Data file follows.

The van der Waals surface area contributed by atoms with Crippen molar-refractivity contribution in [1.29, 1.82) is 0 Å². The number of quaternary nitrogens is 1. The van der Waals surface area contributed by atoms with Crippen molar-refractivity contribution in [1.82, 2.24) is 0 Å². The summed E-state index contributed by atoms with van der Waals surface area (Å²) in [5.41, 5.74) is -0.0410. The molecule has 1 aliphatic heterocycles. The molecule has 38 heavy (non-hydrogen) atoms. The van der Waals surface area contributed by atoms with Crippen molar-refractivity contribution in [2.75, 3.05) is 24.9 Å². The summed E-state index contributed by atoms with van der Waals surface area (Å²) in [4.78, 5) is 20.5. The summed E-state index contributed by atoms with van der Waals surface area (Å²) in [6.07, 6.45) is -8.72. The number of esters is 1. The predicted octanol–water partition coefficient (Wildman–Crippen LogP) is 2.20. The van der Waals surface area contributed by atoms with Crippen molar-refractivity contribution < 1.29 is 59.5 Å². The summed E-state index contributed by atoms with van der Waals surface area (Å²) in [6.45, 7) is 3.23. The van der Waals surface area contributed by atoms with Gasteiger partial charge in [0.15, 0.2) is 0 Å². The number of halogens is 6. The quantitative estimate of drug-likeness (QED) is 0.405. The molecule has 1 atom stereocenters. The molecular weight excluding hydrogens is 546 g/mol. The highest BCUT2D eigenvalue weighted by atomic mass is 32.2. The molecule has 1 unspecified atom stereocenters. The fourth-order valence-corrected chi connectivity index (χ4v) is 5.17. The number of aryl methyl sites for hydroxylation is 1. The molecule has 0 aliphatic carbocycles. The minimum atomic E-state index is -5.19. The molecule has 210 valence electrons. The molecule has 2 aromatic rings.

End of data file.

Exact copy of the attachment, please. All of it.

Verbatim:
The van der Waals surface area contributed by atoms with Crippen molar-refractivity contribution in [1.29, 1.82) is 0 Å². The number of quaternary nitrogens is 1. The van der Waals surface area contributed by atoms with Crippen molar-refractivity contribution in [1.82, 2.24) is 0 Å². The summed E-state index contributed by atoms with van der Waals surface area (Å²) in [5.41, 5.74) is -0.0410. The molecule has 1 aliphatic heterocycles. The molecule has 38 heavy (non-hydrogen) atoms. The van der Waals surface area contributed by atoms with Crippen molar-refractivity contribution in [2.75, 3.05) is 24.9 Å². The summed E-state index contributed by atoms with van der Waals surface area (Å²) in [4.78, 5) is 20.5. The summed E-state index contributed by atoms with van der Waals surface area (Å²) in [6.07, 6.45) is -8.72. The number of esters is 1. The predicted octanol–water partition coefficient (Wildman–Crippen LogP) is 2.20. The van der Waals surface area contributed by atoms with Crippen molar-refractivity contribution < 1.29 is 59.5 Å². The summed E-state index contributed by atoms with van der Waals surface area (Å²) in [6.45, 7) is 3.23. The van der Waals surface area contributed by atoms with Gasteiger partial charge in [0.15, 0.2) is 0 Å². The number of halogens is 6. The quantitative estimate of drug-likeness (QED) is 0.405. The molecule has 1 atom stereocenters. The molecular weight excluding hydrogens is 546 g/mol. The highest BCUT2D eigenvalue weighted by atomic mass is 32.2. The molecule has 1 unspecified atom stereocenters. The fourth-order valence-corrected chi connectivity index (χ4v) is 5.17. The number of aryl methyl sites for hydroxylation is 1. The molecule has 0 aliphatic carbocycles. The minimum atomic E-state index is -5.19. The molecule has 210 valence electrons. The molecule has 2 aromatic rings.